by Mary Rupert
Wind gusts may have knocked the yellow plastic construction hats off future Piper intermediate students at Thursday’s school groundbreaking, but that wasn’t enough to impede the ceremony.
It was just another tiny setback in a five-year effort to build a new school. Piper broke ground today at 131st and Leavenworth Road.
Piper school district officials were quick to replace the kids’ yellow construction hats with heavier construction hats for adults. Winds were gusting to 28 mph Thursday afternoon, with a temperature of 41 and a wind chill of 33. Speeches for the event were held inside a tent at the site of the new school, with the wind whipping at the sides of the tent. More than 50 people attended.
Tim Conrad, Piper School District superintendent, noted that the voters approved this bond issue by a 70-30 margin. Voters approved the $35 million bond issue for the school last February. Two years before that, Piper voters defeated at $67 million school bond issue.
The new school at 131st and Leavenworth Road will be for third through fifth grades.
“In a sense, we’re giving this land to our kids in the future in Piper,” Conrad said. “In 17 months, this spot will be filled with laughter, with learning, with collaboration.”
The building is for the future of 700 children in the Piper district, he said. The district is celebrating its 100th graduating class this year, he added.
“We’re going to build the future, one child at a time,” Conrad said.
Jeb Vader, Piper school board president, said a dedicated group made it possible for this project to move forward. He also acknowledged the voters as being important in the school effort. It is a challenge in a Class 4A school district, he added.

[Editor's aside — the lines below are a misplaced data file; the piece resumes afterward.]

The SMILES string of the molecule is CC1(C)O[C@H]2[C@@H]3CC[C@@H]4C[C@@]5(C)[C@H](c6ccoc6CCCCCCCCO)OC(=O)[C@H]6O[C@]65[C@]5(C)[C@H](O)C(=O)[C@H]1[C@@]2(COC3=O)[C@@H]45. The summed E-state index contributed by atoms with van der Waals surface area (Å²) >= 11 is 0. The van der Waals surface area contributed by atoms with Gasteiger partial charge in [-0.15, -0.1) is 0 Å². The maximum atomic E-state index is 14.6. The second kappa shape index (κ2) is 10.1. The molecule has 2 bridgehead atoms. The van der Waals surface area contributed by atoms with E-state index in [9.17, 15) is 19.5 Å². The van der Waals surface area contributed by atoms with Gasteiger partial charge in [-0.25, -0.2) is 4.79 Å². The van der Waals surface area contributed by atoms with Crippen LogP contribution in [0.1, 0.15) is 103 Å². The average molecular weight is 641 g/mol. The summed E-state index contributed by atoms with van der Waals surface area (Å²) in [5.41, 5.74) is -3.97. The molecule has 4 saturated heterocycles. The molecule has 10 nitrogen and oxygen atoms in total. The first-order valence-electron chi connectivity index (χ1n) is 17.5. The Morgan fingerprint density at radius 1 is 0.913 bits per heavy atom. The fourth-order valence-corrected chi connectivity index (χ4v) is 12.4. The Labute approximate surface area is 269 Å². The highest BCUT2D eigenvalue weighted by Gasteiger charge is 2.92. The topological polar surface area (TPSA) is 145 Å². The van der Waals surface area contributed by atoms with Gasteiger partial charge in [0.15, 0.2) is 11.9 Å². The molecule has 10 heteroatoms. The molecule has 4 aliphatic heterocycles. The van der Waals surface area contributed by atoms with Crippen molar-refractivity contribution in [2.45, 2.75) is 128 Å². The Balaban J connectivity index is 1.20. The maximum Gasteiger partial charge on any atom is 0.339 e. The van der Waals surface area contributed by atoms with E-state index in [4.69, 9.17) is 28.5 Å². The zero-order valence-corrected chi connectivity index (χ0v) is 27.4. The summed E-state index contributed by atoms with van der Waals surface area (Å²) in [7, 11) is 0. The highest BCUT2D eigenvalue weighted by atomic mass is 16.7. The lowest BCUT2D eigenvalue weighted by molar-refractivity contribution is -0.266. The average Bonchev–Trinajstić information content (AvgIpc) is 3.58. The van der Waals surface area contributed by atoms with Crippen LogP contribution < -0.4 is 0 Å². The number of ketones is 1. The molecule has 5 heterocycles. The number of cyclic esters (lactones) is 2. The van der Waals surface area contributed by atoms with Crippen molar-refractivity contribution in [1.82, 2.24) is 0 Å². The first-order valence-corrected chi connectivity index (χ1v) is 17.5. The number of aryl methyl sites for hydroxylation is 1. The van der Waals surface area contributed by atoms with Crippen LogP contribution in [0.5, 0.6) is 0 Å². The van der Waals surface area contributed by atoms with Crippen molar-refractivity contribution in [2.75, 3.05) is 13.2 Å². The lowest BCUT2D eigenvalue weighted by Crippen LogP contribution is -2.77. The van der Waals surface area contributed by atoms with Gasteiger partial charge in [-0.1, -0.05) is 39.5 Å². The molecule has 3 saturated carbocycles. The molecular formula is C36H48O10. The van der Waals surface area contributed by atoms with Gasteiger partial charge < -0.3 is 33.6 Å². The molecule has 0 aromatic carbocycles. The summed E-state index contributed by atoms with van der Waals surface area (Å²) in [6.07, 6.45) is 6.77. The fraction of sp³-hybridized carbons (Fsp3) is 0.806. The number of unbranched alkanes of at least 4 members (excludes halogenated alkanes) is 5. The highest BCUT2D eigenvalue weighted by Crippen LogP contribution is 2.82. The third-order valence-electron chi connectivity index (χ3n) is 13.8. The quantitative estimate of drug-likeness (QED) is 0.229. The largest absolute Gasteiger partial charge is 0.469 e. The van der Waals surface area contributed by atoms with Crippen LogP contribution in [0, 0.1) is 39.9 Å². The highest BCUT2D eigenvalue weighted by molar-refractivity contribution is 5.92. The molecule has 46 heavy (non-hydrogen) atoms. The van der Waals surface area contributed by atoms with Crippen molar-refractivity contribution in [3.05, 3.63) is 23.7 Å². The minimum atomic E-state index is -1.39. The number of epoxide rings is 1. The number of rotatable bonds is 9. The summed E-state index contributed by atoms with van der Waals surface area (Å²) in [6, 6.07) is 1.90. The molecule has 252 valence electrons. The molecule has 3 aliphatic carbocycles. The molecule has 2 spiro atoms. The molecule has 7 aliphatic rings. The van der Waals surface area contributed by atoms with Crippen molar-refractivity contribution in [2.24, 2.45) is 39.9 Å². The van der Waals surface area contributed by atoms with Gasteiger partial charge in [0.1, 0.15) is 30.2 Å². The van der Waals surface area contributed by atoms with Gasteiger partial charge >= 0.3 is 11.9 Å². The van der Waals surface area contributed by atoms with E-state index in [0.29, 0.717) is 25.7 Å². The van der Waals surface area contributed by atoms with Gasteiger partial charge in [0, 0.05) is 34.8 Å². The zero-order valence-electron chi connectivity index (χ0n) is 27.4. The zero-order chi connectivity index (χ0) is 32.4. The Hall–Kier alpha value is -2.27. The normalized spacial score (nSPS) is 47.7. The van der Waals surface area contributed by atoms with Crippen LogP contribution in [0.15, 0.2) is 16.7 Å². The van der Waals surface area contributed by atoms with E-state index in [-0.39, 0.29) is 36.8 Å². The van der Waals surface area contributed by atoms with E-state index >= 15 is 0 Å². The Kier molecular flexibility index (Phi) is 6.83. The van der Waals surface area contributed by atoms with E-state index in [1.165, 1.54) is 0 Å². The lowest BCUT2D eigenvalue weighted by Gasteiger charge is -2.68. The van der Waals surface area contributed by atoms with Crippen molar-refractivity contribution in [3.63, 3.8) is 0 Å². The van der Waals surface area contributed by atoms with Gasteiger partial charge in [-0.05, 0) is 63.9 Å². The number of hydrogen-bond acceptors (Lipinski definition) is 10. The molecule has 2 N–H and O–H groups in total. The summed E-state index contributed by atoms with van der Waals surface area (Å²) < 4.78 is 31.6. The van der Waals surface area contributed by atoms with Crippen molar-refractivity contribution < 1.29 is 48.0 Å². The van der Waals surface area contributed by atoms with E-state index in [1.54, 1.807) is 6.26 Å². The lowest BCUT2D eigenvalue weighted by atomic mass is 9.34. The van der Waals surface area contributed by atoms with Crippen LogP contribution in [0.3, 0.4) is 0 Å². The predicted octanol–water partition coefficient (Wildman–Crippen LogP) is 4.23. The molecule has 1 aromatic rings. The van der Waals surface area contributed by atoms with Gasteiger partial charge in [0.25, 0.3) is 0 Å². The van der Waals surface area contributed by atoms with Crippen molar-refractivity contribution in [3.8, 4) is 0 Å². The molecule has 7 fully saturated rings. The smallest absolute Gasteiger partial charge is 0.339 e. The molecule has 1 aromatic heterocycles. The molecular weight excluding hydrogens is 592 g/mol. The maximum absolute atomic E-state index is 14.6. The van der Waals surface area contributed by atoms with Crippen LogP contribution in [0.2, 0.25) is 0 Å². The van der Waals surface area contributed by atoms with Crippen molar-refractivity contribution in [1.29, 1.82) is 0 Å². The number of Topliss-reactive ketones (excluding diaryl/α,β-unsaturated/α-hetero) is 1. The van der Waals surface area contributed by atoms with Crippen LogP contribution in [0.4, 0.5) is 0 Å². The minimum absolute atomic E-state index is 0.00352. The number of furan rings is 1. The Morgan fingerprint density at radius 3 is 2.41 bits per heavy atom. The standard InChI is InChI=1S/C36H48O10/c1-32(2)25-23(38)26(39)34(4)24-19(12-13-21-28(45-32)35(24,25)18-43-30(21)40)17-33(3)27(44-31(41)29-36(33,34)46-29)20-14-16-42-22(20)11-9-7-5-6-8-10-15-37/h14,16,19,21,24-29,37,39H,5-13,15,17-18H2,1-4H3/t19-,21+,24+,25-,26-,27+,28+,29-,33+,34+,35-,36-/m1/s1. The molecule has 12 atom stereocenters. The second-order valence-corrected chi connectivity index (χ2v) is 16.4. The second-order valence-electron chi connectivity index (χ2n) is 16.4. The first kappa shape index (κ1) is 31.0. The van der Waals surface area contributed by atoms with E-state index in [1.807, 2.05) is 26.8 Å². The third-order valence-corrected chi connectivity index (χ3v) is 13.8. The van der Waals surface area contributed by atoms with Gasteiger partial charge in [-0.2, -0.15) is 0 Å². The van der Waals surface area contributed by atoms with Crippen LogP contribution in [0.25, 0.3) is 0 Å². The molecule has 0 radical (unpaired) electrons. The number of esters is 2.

“The construction of this new building will support the students in our continually growing school community by providing much-needed additional space, a safe and secure learning environment, and cooperative learning spaces to ensure our children continue to grow and succeed to the best of their ability,” Vader said. “We look forward to seeing this progress and are excited to open the doors to the Piper students in the fall of 2020.”
Darrell Yoder, from the Vote Yes Committee, recalled that the effort to build a new school started in 2013, but then faced a challenge after a bond issue vote failed in 2015.
“It was a little bit of a challenge,” he said. “With those challenges, the opportunities came to work in collaboration with the community.”
When the community did not support the bond effort for a new high school, the committee had to come back and work with the community to determine what it wanted.
“We were at a point where the students were here, we had to find a place for the children,” he said.
Selected students from the Piper classes of 2028, 2029 and 2030, who will be the first to attend classes at the intermediate school, participated in the groundbreaking ceremony today.
Officials who attended the groundbreaking included Unified Government Commissioners Mike Kane and Melissa Bynum, and State Rep. Kathy Wolfe Moore, D-36th Dist.